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This article was published 11/4/2015 (1653 days ago), so information in it may no longer be current.
OTTAWA — NDP aboriginal affairs critic Niki Ashton says if most murdered aboriginal women are killed by aboriginal men, that bolsters calls for a national inquiry to find out why.
Ashton was responding Friday to a letter from RCMP Commissioner Bob Paulson to an Alberta chief, which confirmed 70 per cent of the solved cases of murdered aboriginal women documented in an RCMP study had an aboriginal man as the perpetrator.
Paulson's letter to Grand Chief Bernice Martial of Treaty No. 6 in Alberta comes a few weeks after Martial and two other chiefs challenged the statistic when it was delivered to them during a meeting with Aboriginal Affairs Minister Bernard Valcourt. Valcourt told the chiefs the figure came from unreleased RCMP data.
Initially, the RCMP refused to confirm the statistic citing a "bias-free policing policy" that prevented it from releasing any data on the ethnicity of offenders.
However, in his letter to Martial sent April 7, Paulson said Valcourt was correct about the 70 per cent, but also said discussing the ethnic origin of offenders is counterproductive and damaging.
"Public discourse on the ethnicity of the offender has the potential to stigmatize and marginalize vulnerable populations," Paulson wrote.
The data comes from a May 2014 report from the RCMP on missing and murdered aboriginal women, which documented 1,181 cases in Canada between 1980 and 2012. An updated report is expected next month outlining progress made on investigations since the first report was released.
Paulson said consolidated information from almost 300 police agencies that contributed to the report does show 70 per cent of offenders were aboriginal, 25 per cent were non-aboriginal and the remaining five per cent were of unknown ethnicity.
Paulson said, however, that's not the statistic the RCMP want to focus on.
"It is not the ethnicity of the offender that is relevant, but rather the relationship between victim and offender that guides our focus with respect to prevention," he wrote.
The data show aboriginal women were killed by a spouse, family member or intimate relation in 62 per cent of the cases compared with 74 per cent for non-aboriginal women.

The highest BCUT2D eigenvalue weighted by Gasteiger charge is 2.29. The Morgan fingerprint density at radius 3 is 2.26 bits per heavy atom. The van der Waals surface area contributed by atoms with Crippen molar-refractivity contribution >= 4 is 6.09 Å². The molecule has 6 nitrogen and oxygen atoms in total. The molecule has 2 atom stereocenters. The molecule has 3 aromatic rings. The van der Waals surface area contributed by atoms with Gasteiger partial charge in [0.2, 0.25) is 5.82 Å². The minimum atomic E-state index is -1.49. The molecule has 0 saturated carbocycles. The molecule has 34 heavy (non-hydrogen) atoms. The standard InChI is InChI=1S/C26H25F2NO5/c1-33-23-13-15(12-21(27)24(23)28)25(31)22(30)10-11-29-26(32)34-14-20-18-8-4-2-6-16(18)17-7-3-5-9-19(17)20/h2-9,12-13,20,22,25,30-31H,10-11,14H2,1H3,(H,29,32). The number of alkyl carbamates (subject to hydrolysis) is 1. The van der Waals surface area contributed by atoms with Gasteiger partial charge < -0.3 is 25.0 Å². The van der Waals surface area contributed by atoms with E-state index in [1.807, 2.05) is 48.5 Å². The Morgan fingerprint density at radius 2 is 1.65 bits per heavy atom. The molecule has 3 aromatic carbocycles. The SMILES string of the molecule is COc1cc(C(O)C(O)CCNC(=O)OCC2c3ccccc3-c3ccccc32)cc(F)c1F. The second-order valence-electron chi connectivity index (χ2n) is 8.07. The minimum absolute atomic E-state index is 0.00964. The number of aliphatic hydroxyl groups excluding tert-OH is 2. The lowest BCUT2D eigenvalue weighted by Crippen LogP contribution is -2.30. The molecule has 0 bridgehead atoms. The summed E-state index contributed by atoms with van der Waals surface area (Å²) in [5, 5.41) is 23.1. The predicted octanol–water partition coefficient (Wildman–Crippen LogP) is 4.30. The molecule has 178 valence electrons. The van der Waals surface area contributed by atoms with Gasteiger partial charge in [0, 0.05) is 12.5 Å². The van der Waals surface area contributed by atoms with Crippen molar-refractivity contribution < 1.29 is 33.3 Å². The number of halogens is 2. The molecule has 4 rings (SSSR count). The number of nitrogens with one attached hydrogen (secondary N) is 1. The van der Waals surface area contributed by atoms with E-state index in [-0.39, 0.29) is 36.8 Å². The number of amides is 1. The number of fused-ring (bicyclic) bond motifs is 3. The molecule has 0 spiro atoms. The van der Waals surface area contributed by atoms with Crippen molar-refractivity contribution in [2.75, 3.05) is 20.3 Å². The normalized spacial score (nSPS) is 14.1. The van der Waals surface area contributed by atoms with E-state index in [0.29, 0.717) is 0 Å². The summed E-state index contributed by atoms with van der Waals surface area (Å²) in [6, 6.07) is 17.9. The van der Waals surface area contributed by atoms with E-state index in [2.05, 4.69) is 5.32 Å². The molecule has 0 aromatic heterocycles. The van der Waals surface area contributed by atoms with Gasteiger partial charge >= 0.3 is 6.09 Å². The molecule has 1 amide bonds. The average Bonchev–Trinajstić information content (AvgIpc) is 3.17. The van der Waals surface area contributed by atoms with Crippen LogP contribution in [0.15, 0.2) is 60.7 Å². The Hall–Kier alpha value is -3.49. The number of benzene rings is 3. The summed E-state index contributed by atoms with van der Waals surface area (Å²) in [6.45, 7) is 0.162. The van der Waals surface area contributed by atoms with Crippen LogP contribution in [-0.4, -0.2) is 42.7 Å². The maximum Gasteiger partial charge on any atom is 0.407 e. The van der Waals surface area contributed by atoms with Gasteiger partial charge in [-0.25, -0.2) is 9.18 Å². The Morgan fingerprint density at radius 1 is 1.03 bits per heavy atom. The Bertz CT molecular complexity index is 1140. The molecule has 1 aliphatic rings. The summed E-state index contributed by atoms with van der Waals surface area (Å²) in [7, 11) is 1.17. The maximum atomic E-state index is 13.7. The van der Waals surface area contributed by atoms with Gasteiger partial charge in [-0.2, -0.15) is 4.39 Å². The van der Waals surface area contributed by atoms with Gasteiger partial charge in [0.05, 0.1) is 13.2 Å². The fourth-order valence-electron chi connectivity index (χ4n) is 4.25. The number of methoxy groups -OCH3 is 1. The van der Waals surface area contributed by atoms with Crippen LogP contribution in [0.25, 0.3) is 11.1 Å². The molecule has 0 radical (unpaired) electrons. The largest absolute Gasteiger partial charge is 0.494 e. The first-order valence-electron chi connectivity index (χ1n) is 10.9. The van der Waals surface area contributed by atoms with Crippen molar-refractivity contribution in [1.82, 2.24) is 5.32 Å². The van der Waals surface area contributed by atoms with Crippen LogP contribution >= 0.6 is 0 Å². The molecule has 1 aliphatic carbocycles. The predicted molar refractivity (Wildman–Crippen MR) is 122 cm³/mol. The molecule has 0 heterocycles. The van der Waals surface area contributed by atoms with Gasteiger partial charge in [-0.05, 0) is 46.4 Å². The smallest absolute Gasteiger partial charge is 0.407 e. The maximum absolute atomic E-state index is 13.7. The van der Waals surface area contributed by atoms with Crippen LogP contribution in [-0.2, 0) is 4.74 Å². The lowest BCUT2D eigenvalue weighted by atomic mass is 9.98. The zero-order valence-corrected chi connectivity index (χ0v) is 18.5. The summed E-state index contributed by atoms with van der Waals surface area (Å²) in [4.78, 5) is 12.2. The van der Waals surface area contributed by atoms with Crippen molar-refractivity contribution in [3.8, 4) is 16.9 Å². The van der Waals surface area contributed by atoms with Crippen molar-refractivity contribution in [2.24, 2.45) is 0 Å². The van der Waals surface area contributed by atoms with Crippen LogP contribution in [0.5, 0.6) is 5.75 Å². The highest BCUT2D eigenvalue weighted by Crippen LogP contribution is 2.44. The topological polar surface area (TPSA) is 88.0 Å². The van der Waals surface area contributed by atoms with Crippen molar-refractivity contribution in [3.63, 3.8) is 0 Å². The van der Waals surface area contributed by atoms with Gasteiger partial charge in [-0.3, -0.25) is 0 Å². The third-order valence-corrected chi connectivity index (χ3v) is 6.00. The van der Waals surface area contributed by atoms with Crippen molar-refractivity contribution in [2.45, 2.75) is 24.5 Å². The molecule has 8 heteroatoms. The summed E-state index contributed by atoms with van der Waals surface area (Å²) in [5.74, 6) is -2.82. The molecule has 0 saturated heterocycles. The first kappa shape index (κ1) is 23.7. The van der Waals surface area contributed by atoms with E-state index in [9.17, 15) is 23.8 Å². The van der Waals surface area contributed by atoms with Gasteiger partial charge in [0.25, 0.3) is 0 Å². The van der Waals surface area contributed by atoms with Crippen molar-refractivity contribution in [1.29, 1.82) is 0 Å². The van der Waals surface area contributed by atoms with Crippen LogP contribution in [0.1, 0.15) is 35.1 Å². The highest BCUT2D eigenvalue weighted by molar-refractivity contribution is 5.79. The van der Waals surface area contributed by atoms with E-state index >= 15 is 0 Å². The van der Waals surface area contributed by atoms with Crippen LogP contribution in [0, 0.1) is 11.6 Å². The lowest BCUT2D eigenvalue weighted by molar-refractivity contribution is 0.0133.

Ashton said the government is trying to use the data to wash its hands of the problem and punt it back to First Nations to solve on their own.
"They are trying to remove any responsibility they have for actively marginalizing aboriginal women and men," said Ashton.
But she said she also would like Paulson to explain if he was bending to the government in choosing to release the numbers.
"Why did they choose to go against their policy?" she asked.
She wondered if the government pressured the RCMP to produce the statistic since Valcourt was facing political pressure — including calls for his resignation.
The RCMP did not respond to a Free Press request for an interview Friday.
Valcourt's office directed questions to Status of Women Minister Kellie Leitch, who said in an emailed statement from her spokesman everyone has a role to play to solve the problem and listed initiatives of the government, including an action plan to address violence against aboriginal women.
Assembly of First Nations National Chief Perry Bellegarde demanded the RCMP and Valcourt release all the information they have to First Nations.
"That the minister of aboriginal affairs is withholding important information and, worse, is using it against First Nations defies logic and the department's fiduciary duty," he said in a release.
"Blaming the victim is no longer an option. The federal government must recognize the root causes of poverty and work with us to address the poor conditions and lack of supports that our people endure every day, including action to support men's healing programs."